Grim jobs outlook for new college gradsby Tim Post, Minnesota Public Radio
This spring Minnesota college graduates walked across the commencement stage and into one of the most challenging job markets in years. The poor economy means there are fewer jobs available for college graduates. And new grads say even when they find a job to apply for, they're competing with laid off workers who have more experience.
St. Paul, Minn. — Justin Loutsch considers himself lucky, he's a found a job.
Loutsch, 23, just graduated from the University of Minnesota with a degree in global studies. Later this summer he'll head to South Korea where he has a job teaching English to elementary and high school students.
He knows the fellow graduates he leaves behind will have a tough time finding a job of their own.
"With the way the economy is, it's really tough to get a job," Loutsch said. "My friends still don't have anything and they're trying whatever they can, but some of them don't have plans yet."
That's the case for many college graduates across the country.
According to a May 2009 student survey from the National Association of Colleges and Employers, 80.3 percent of graduates who've applied for jobs, don't have one. In 2008 that number was 74 percent. In 2007 it was only 49 percent.
Kirsten Lesak-Greenberg hoped to have a job in marketing or public relations by the time she graduated from the University of Minnesota.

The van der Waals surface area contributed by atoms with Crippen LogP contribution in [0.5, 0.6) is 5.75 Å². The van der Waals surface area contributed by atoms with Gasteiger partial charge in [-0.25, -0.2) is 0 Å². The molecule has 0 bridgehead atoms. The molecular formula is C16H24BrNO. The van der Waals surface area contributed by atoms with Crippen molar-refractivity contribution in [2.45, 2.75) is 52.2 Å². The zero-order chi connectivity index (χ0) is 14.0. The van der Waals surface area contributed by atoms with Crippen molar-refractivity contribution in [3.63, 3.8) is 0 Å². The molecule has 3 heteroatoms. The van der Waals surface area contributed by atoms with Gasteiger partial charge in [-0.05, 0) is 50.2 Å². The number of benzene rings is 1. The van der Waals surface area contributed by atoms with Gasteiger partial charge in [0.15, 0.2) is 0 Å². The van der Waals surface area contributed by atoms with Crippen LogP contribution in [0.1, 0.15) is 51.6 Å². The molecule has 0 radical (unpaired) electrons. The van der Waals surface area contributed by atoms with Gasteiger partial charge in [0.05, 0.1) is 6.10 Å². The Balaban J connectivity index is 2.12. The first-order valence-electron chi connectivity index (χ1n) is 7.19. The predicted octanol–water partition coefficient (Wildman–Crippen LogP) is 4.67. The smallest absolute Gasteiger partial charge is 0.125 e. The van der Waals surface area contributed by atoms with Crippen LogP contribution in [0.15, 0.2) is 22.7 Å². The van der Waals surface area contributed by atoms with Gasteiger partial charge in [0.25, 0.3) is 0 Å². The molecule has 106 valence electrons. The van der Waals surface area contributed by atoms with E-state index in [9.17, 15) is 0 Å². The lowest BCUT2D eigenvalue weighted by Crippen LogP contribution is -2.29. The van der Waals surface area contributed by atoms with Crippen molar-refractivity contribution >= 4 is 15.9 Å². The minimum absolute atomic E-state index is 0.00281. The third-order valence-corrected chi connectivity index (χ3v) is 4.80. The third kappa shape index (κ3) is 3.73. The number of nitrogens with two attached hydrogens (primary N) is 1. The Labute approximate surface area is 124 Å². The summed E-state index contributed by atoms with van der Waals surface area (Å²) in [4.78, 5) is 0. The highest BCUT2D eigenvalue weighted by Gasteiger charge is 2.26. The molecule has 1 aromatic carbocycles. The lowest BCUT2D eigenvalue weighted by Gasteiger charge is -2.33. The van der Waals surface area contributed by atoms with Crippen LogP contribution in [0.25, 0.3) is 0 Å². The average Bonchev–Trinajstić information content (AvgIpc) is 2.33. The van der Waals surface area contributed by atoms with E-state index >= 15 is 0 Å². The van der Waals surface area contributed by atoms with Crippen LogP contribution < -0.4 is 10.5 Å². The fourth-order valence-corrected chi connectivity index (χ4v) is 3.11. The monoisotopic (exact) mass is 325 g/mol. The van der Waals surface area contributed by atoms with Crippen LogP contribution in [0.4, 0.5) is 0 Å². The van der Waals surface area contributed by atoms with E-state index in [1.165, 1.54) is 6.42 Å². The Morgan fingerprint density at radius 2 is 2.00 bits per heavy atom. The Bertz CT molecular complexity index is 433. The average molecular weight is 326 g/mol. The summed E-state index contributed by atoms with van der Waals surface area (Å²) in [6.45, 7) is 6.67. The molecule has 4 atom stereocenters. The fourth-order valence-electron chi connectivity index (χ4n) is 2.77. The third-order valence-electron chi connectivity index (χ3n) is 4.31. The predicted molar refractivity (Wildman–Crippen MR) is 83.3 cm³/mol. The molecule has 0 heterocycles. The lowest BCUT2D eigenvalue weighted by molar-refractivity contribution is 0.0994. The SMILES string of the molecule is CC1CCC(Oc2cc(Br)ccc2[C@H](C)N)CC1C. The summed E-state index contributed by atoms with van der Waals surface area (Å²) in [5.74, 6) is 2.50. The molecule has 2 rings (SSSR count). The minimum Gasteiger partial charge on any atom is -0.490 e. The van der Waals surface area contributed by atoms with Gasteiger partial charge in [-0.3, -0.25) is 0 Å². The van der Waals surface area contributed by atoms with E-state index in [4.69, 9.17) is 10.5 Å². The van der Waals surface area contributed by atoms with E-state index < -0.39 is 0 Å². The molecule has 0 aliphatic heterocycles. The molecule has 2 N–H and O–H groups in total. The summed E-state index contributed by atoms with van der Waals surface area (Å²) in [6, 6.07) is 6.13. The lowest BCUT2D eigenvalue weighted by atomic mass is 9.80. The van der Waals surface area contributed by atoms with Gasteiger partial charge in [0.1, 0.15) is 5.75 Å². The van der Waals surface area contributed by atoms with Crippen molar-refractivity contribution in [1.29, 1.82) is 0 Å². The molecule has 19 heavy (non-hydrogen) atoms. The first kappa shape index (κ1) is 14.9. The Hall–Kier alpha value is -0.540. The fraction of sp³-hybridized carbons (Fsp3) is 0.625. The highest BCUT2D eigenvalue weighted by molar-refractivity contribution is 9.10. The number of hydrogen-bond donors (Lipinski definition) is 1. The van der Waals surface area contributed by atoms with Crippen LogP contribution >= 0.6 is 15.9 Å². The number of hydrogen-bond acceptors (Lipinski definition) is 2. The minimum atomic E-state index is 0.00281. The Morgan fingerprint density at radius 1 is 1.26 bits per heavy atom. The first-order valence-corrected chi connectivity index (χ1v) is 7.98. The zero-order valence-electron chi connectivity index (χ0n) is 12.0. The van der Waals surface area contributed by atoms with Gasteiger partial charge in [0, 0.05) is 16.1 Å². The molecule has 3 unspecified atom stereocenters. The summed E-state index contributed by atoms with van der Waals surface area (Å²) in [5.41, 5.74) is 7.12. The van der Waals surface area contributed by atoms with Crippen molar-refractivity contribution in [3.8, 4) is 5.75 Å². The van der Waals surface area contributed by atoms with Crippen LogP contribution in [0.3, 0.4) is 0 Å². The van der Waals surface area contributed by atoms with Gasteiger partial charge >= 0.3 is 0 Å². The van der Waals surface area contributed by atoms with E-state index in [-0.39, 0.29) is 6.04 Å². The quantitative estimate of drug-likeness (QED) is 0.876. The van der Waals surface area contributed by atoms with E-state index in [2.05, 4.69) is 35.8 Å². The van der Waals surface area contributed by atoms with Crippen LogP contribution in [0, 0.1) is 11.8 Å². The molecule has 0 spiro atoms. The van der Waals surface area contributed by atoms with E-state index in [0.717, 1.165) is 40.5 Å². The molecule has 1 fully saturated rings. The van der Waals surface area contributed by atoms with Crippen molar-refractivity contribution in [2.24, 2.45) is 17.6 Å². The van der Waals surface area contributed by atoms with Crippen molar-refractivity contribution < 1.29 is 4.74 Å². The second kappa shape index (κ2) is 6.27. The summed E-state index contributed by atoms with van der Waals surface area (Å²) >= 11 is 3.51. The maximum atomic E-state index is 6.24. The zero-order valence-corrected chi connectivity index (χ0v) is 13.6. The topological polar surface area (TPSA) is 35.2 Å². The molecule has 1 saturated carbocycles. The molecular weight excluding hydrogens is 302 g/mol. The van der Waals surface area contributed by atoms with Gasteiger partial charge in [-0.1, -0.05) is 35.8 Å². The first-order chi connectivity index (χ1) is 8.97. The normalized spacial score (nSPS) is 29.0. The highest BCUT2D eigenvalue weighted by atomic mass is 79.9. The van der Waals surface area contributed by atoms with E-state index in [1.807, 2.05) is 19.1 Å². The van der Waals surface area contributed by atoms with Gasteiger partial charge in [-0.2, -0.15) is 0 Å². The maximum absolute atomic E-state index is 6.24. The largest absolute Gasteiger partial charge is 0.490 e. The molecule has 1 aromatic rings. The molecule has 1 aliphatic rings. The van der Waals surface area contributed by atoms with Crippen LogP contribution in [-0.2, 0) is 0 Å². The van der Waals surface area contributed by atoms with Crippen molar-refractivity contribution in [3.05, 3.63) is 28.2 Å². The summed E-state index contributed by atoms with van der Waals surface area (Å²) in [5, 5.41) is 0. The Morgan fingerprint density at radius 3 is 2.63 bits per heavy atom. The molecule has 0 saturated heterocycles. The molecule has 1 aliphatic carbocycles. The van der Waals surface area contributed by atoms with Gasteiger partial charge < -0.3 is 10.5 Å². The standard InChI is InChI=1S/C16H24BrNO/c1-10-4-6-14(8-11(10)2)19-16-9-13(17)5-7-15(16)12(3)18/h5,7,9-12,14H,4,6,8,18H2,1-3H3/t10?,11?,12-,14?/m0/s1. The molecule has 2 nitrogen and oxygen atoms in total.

She networked for months. She took internships to earn the experience she needed to beef up her resume.
And now Lesak-Greenberg's first big job after graduation will be another internship.
"But at the same time I do feel very lucky because the internship I'll be working with is a step forward," she said.
Lauren Weber, 22, a new University of St. Thomas grad, found out just how competitive the market can get for internships. She recently applied for an internship at a Twin Cities advertising agency. She was not alone.
"I was one of 600-plus that applied for two positions," Weber said. "Of that they interviewed 50, and of that they only took two."
Weber wasn't one of the two hired.
She doubts she'll find a job in her field anytime soon. She's got a back up plan, though. Weber runs her own photography business. She says snapping images of brides and grooms will keep her busy through the summer. In fact Weber is considering turning her part-time business into a full-time career.
For some graduates the frustration comes not because of a lack of jobs, but the competition for those jobs.
Katie Swanson, 22, who just graduated from St. Olaf College in Northfield with a degree in nursing says new nursing grads are forced to compete with veteran nurses for entry level jobs.
"There are a lot of jobs for people with experience," Swanson said. "But in terms of those of us who have very little experience, it's been a struggle."
Swanson has applied for nursing positions across the country. So far her search hasn't resulted in a job.
But she has found a positive side to the tough job market.
"Instead of having our futures completely laid out for us, now we have a little more leeway, perhaps options, will be opened that we could have never foreseen," she said.
College career experts maintain that type of optimism and flexibility is important for new college grads as they enter the workforce, or at least try to enter the workforce.
- Morning Edition, 05/26/2009, 6:25 a.m.